The federal government is proposing to cut financial aid for some students in the fastest-growing sector of higher education — for-profit colleges and universities — saying they put students on a fast track to failure.
The schools are fighting back, arguing the proposal would hurt the neediest students.
"This is really redlining," said Kevin Modany, CEO of ITT Educational Services, which has programs in 38 states, including Texas. "The data clearly demonstrates a disproportionate impact on minorities, nontraditional students, older Americans."
The proposal would limit financial aid and student loans for programs where fewer than 35 percent of graduates repay their loans.
It would apply to students in programs run by for-profit schools — many of them publicly traded, including ITT Technical Institute, Everest Institute, Westwood College and the University of Phoenix — as well as community college programs that don’t lead to a two-year degree, including many job training programs.
Both sectors attract many minority and low-income students, including those who are the first in their families to attend college.
But virtually all of the programs at risk of losing federal funding are run by for-profit schools.
"Hopefully we’ll see fewer schools charging a lot of money for truly worthless degrees," said Pauline Abernathy, vice president of the Institute for College Access and Success. "We don’t need people taking on high debt loads for minimum wage jobs."
She and others say the schools could comply by charging less and doing a better job of delivering training.
The so-called "gainful employment" rule is among several proposed by the Department of Education to increase oversight, but it has drawn much more attention than the others.
The public comment period ends Thursday, and a final decision is expected this fall.
Harris Miller, president of the Career College Association, which represents for-profit schools, estimated that as many as 300,000 students could be affected.
"It’s going to throw several hundred thousand students out on the street without any justification that that’s good for students or good for taxpayers," he said.
For-profit schools offer programs in fields as diverse as auto repair and interior design. Nursing, information technology and business are other popular programs.
They generally charge thousands of dollars more than public community colleges and four-year schools, and at some schools, almost 90 percent of that is covered by federal financial aid and student loans.
Many of their customers are minorities and first-generation college students, drawn to the schools by flexible scheduling, open admission and, according to recent government investigations, hard-ball recruiting tactics.
Enrollment is growing faster than at other types of colleges, but the schools are facing tough questions about whether they are a good deal for students and for taxpayers.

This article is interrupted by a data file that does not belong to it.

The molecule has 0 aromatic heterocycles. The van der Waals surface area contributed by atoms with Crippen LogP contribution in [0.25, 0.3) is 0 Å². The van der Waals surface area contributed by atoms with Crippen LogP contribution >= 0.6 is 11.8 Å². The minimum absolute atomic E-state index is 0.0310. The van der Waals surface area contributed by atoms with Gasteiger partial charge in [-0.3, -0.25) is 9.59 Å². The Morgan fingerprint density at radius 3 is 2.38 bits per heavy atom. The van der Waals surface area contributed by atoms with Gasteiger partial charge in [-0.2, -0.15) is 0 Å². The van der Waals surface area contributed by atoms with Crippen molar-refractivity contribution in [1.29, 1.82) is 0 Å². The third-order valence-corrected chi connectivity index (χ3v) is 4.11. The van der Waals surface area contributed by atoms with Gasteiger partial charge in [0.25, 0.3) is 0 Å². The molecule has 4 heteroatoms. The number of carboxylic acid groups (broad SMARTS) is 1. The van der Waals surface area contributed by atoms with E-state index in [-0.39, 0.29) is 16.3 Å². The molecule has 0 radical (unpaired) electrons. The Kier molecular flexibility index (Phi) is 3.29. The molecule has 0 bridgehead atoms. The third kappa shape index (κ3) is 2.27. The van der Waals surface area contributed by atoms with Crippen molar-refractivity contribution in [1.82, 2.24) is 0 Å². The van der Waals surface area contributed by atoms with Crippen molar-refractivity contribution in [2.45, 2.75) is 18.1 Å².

That’s because their students are more likely to borrow money to pay for school than those at public and private, nonprofit schools, and they take out bigger loans.
They also are more likely to default.
An analysis of Department of Education data by the Institute for College Access & Success, using rules that will take effect in 2011, found that for-profit schools accounted for just 7 percent of student borrowers but 44 percent of loans that had gone into default within three years.
Modany and other advocates offer their own studies, suggesting that their students’ default rates are similar to those of other students in the same demographic groups.
More than 70 percent of students at for-profit schools are eligible for Pell grants, the main federal financial aid program for low-income students, Miller said.
"If you don’t have a rich mommy or daddy to back you up in a pinch, there’s going to be higher default rate," he said.
Not far enough?
Essentially, the new rule would cut off federal money for students in programs where fewer than 35 percent of former students are on-track to pay back their loans and whose graduates have student loan payments exceed 30 percent of their discretionary income and 12 percent of their total income.
Abernathy argues the proposal doesn’t go far enough.
"We’re concerned the standards are just too low to protect students and taxpayers adequately," she said.
"From a common sense perspective, a majority of students should be able to pay down their loans."
Miller acknowledges that congressional hearings and other investigations have turned up embarrassing revelations about for-profit schools over the past year, including high-pressure recruiting.
"It’s been disturbing," he said.
But he said suggestions that the for-profit schools could lower their default rates by cutting tuition amounts to price-fixing and could lead to a legal challenge if the rule is imposed.
Modany declined to say how the rule would affect ITT, although he noted that stock prices are down since the proposal was announced. That’s true for most of the for-profit sector.
"It’s a game-changing scenario," he said of the rule change.
Maybe, but Abernathy said it is no silver bullet.
"We need to do a range of different things to ensure that when students are pursuing higher education, they are going to be better off and not worse off," she said. "To ensure that taxpayers aren’t subsidizing schools that aren’t overpromising and under-delivering."